Rhythm and success in fishing

A big part of fishing success is rhythm — you get into a pattern of when to do what and you build on that. This year, we’re all going to find that the Coronavirus has disrupted our rhythm, but I don’t think we have to let it completely derail our fishing mindset.

For me, I’ve been fishing tournaments for 20 years and spring events have been my bread and butter; likewise for a lot of anglers. First, I enjoy spring fish and I usually do pretty well the sight fishing and prespawn/postspawn type stuff. But a good spring also gives you confidence. Getting out there and catching big fish — a lot of fish — and enjoying beautiful days on the water gets your mind right and gets your competitive juices flowing. 

Having several postponements and probably starting our season in the summer, it’s going to be a different deal that will throw people for a loop. That’s why, if you can do it safely, it’s probably good to get out and fish a little right now.

It will allow you to stay on top of the fish’s seasonal migrations, so when we finally get to resume this year’s tournament schedule, you’ll be in tune with the season and what’s happening. After sitting stagnant, you don’t want to be out of tune. 

It will definitely be a different kind of season, but if you go into the tournaments — whenever they start — with a clear understanding of where the fish are, you won’t waste time chasing something that’s not there.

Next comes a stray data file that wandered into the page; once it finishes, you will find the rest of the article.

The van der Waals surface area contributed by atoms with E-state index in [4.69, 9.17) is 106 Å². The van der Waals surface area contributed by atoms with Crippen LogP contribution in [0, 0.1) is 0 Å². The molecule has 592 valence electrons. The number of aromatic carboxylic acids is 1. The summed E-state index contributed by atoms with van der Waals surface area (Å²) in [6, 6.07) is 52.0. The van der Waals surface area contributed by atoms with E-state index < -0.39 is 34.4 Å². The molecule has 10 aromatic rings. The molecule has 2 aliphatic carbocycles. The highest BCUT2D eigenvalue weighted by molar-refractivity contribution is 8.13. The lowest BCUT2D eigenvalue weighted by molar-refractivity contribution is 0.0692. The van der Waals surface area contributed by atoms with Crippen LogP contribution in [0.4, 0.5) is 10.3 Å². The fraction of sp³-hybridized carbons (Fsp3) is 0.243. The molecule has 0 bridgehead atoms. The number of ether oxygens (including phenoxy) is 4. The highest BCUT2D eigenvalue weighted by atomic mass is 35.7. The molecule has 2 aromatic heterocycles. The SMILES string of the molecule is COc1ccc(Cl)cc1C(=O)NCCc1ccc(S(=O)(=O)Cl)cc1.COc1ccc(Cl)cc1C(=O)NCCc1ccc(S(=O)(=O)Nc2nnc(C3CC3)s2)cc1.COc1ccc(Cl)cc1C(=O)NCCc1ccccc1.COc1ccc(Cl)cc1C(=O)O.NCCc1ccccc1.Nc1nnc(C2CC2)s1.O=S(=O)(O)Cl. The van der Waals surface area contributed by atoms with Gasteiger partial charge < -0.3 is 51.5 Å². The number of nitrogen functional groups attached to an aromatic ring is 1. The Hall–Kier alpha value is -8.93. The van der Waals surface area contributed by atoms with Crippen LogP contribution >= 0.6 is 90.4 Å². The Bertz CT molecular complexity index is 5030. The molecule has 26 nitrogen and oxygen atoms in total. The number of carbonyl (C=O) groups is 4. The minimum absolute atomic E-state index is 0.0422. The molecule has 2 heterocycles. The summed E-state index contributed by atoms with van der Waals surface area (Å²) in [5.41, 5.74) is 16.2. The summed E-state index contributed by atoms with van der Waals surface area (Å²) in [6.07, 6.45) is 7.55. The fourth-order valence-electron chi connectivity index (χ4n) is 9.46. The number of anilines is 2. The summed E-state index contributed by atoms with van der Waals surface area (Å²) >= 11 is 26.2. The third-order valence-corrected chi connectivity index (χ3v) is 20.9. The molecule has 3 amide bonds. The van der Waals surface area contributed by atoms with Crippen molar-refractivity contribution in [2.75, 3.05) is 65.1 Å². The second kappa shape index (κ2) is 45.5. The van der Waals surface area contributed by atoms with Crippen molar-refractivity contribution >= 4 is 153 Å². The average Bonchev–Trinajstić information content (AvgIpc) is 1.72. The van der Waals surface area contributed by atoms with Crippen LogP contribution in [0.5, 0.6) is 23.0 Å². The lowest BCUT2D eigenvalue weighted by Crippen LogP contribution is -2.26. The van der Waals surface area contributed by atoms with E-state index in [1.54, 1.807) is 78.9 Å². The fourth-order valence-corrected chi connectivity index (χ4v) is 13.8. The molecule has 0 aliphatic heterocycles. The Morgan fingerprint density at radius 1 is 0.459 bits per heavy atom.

B.A.S.S. has started a very encouraging social media campaign with the hashtags #livesmart and #fishsmart to remind us how important it is to continue on with our lives, but to do so in a safe and responsible manner. My family and I have been embracing this, and I think it’s going to be helpful in the long run.

We’ve done a little fishing, but for the past week, we’ve been quarantined down pretty tight. It seems the cases of infection have been increasing, so we’re being a little more cautious.

That’s not to say we had not been cautious before. I had been on a few fishing trips, and now I’m restricting myself to family trips. We have everything packed up here, so we don’t have much contact with stores or gas stations. Again, just being a little more cautious for the time being.

We’re a fishing family, so we gotta get out of the house a little, but I’m also using this time off to catch up on the honey-do list. We’ve been up on the roof cleaning out gutters, and I’ve worked on a washing machine that was giving us some trouble. I’ve been playing handyman around the house.

The other thing I’m doing is what I affectionately call “playing tackle” — organizing my tackle and getting everything ready for when we get back to fishing tournaments. This is something I’d recommend for all anglers because making wise use of this downtime will help prepare you for what we hope isn’t too far down the road.

I’ll get my boat set up and go through the motions just like if we were getting ready for a tournament. It’s really a good time to go through all of your lures and replace or clean any hooks with rust on them. You can use steel wool and WD-40 to get the rust off, but if it’s too bad, replace them with some fresh ones.

It’s also good to go through all your baits and evaluate their condition. A lot of times, jerkbaits and crankbaits will swell up when they go through different temperature changes and that affects the way they run. So I’ll be going through my tackle and culling out the things that I don’t believe are tournament-grade.

We may not know exactly when we’ll be able to get back to the tournaments we enjoy so much, but the more we stay on top of the fishing season and do the things to keep our routine going, the better prepared we’ll be when the time comes.

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